And then we can think of Christian musicians such as Keith Green who blessed us with so much wonderful music, only to die at the age of 28 (1953-1982; he was born the same year I was). What sort of songs could he still be producing if he were alive today?

As I sometimes reflect on all this loss, I am reminded of certain possibilities. I am pretty sure that all this talent and all these divine giftings are not lost forever. I am sure that creativity will continue in the next life, so if we are amazed at works of human art in this world, how much more so in the next?

And of course we will live with our glorious and beautiful God forever, so we will be surrounded with all this for all eternity. Works of wonderful beauty and artistry will not be confined to just this life. I would like to think we will see much more of it in the future life.

If we are enthralled with certain works of art, or poems, or pieces of music now, how much more in the life to come? If we see so much amazing creativity in a very fallen world at the hands of finite and flawed human beings, what will we find when we go to be with the Lord?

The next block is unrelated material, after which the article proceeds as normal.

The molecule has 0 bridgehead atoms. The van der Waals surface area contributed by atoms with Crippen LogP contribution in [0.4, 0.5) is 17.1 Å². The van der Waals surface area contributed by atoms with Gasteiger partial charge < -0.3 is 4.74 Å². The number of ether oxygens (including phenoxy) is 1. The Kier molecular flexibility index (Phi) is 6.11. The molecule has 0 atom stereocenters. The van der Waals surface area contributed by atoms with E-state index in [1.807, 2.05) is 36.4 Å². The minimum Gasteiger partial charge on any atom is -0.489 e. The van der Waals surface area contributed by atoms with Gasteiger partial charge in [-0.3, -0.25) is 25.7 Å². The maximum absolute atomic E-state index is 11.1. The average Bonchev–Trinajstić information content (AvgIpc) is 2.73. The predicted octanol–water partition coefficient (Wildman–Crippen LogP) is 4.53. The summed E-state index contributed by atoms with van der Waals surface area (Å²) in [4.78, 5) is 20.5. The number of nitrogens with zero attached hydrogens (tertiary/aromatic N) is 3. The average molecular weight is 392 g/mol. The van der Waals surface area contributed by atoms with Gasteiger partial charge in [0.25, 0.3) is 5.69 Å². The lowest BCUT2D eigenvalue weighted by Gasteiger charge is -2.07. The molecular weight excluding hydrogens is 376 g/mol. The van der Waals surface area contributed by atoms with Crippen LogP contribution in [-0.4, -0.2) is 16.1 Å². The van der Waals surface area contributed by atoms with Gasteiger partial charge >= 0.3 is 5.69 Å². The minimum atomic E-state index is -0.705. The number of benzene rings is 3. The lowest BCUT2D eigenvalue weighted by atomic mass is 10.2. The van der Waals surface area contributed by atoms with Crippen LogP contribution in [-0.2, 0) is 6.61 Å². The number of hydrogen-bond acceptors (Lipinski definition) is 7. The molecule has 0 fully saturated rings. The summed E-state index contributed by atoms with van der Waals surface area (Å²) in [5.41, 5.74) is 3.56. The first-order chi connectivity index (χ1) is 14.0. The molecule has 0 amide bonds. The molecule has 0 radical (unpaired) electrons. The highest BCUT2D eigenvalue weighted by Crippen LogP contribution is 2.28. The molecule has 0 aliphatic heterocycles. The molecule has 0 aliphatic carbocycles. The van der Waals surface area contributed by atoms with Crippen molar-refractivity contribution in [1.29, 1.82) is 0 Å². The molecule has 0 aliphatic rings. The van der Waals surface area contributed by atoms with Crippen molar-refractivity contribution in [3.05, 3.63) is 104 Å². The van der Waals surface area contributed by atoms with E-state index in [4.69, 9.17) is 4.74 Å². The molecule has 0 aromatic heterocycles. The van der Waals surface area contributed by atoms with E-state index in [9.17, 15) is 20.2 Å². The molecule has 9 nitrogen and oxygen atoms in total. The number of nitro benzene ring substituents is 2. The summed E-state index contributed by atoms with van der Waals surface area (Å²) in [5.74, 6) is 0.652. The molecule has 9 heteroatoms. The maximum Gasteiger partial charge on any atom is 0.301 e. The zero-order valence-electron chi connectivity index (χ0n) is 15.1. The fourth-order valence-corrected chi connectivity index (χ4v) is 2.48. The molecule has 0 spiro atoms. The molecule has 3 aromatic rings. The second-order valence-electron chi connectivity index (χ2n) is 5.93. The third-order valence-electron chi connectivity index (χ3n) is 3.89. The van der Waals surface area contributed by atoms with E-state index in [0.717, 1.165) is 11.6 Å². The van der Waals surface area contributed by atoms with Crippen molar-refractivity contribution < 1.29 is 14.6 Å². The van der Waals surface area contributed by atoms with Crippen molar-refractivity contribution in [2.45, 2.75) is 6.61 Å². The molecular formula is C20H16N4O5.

I for one am excited when I think about our eternal home, and what we will be involved in. Of course worshiping God will be our primary occupation, but there will likely be so much more. We can only imagine what such a life will be like. Speaking of which, consider that song in more detail, “I can only imagine”.

It came about when a Christian musician lost his father, and he contemplated what it would be like to one day see the Lord. A Wiki entry offers some background to this:

“I Can Only Imagine” (sometimes shortened to “Imagine”) is a single recorded by Christian rock band MercyMe. Written and composed by Bart Millard, the song, based around a main piano track, was inspired by the death of Millard’s father and considers what it would be like in Heaven and to be standing before God. The song was first issued as a track on MercyMe’s 1999 album The Worship Project, which was released on an independent record label. The song was re-recorded and included on their 2001 major-label debut album Almost There as the fifth song on the album.